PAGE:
It’s no secret that diesel supplies in the US are tighter than they normally are. Numerous publications have highlighted the challenges faced by markets, especially on the East Coast of the US and in Europe. Last week, the EIA published a chart showing that the Northeast US is 40%-50% below the five-year low, while Europe is also sharply below trend. So, what’s driving the change, and is there a solution?
There are three primary root causes behind the current diesel supply challenges:
- Low Beginning Inventories
The biggest reason why we’re seeing low inventories this year is, quite simply, because we’ve had low inventories for over a year. For the first half of 2021, diesel inventories were right near the five-year average; in the second half of the year, inventories began slowly falling. Diesel inventories typically follow predictable seasonal patterns, falling during the winter, rising over the summer, then a quick build and fall in the fall ahead of refinery maintenance season.
Opening 2022, markets were 25 million barrels (16%) below the average January level. Those low levels have persisted and steepened over the past few months due to market backwardation, which incentivizes suppliers to pull fuel out of storage rather than putting it in. In September and October, inventories sank to 30 million barrels below the seasonal average. Very high prices over the past few weeks have stemmed the tide of falling inventories, closing the gap back to “just” 25 million barrels.
Ultimately, starting with less inventories leaves less slack in the supply chain. It’s similar to having no emergency savings in your bank account – when surprise bills come in, you have nothing left to pull from. Now, without extra inventories, we have less spare capacity to pull. That doesn’t mean we don’t have enough diesel to meet daily demand, but spikes in demand or supply outages will be particularly challenging.
2. Reduced Refinery Activity
Since 2019, the fuel industry has lost seven refineries, taking 40 million gallons per day of crude processing capacity offline. The reason for these refinery closures vary, from irreparable damage to lost demand during COVID to poor long-term economics. With less refineries available to convert crude to diesel, there’s simply less supply available industry-wide.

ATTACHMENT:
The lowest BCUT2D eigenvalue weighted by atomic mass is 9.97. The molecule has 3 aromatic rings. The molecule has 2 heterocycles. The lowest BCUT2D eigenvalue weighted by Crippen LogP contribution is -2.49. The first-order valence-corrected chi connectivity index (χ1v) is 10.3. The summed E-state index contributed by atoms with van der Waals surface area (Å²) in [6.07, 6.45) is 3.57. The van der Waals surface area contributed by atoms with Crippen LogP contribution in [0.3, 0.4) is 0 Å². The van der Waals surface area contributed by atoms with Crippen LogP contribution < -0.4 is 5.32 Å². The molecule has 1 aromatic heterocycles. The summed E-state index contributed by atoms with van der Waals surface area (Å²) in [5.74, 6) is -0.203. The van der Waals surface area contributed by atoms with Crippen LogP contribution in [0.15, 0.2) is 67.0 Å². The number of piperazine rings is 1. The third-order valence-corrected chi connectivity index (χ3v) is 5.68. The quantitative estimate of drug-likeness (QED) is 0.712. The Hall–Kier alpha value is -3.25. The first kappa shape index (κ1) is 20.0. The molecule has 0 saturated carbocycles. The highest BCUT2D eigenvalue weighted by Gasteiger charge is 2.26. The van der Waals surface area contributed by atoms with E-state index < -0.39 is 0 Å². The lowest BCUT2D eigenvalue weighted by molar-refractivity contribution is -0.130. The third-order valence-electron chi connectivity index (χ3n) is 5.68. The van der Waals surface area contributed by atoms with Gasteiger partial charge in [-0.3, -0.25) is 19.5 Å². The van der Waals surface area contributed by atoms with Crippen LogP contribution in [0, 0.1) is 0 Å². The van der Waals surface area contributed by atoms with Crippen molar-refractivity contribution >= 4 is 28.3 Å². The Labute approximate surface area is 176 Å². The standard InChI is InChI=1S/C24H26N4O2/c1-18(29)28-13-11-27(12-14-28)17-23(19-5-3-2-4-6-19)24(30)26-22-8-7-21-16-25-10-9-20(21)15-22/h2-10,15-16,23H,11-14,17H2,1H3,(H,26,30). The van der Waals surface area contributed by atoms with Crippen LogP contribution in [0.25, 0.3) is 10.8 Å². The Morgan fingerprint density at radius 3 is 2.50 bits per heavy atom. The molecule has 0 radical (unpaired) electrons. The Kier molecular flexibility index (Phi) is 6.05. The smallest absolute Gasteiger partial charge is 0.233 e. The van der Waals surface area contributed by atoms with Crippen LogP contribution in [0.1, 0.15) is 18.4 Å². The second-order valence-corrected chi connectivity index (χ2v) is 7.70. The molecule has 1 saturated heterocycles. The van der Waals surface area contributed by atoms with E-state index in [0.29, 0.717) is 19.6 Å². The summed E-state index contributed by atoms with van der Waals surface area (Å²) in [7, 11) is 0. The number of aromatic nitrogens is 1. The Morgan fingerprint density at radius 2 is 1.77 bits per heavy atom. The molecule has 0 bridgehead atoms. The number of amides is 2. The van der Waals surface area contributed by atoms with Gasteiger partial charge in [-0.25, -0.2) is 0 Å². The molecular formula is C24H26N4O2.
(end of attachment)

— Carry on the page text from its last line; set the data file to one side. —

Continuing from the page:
Those stats above are specific to crude, which is converted into all kinds of products including gasoline, diesel, jet fuel, etc. Looking at diesel specifically, from 2015-2019, refiners averaged roughly 211 million gallons of diesel produced per day. In 2020, that number fell to 199 million gallons per day (-6%) and fell even lower in 2021 to 195 million gallons per day (-7%). The good news is that refiners are back on track with normal production levels, but it will take time to dig out of the 25-million-barrel inventory hole created last year.
3. Diesel Exports Abroad
The third part of the equation is diesel exports abroad. Diesel exports aren’t as seasonal as production and inventory levels – they tend to move from week to week based on global economics, price arbitrage opportunities, and supply imbalances here and abroad. This year, in July and September, the US set the two highest-ever 4-week average diesel export levels, around 65-66 million gallons per day. Since October, exports have declined sharply to roughly 45 million gallons per day, but those weeks of high exports correspond to diesel inventories sinking farther below the average.
Putting those three factors – low starting inventories, lost refinery production, and diesel exports – it’s no surprise that supplies are currently tight. In fact, we’ve seen some version of tight supply all year. But with winter demand picking up and EU embargoes ahead, there’s more risk of disruptions stretching supply chains thin.
The good news is that key data points are pointing in the right direction. Diesel inventories aren’t rising, but they aren’t falling either. Refiners are finally producing as much diesel as they were before COVID, so hopefully that 25-million-barrel inventory hole won’t widen further. And higher prices in the US have kept more product at home, causing exports to fall.
Overall, supplies are still tight, and we’re in for a winter with plenty of opportunity for volatility. Markets will be closely watching the weather, EU’s embargo, nat gas-to-oil switching for power generation, etc. to see how diesel demand will match up with supply. A lot is unknown, which is why it’s best to be prepared, work with a supplier with a strong portfolio of supply options and keep an eye on the key stats for more information on market direction.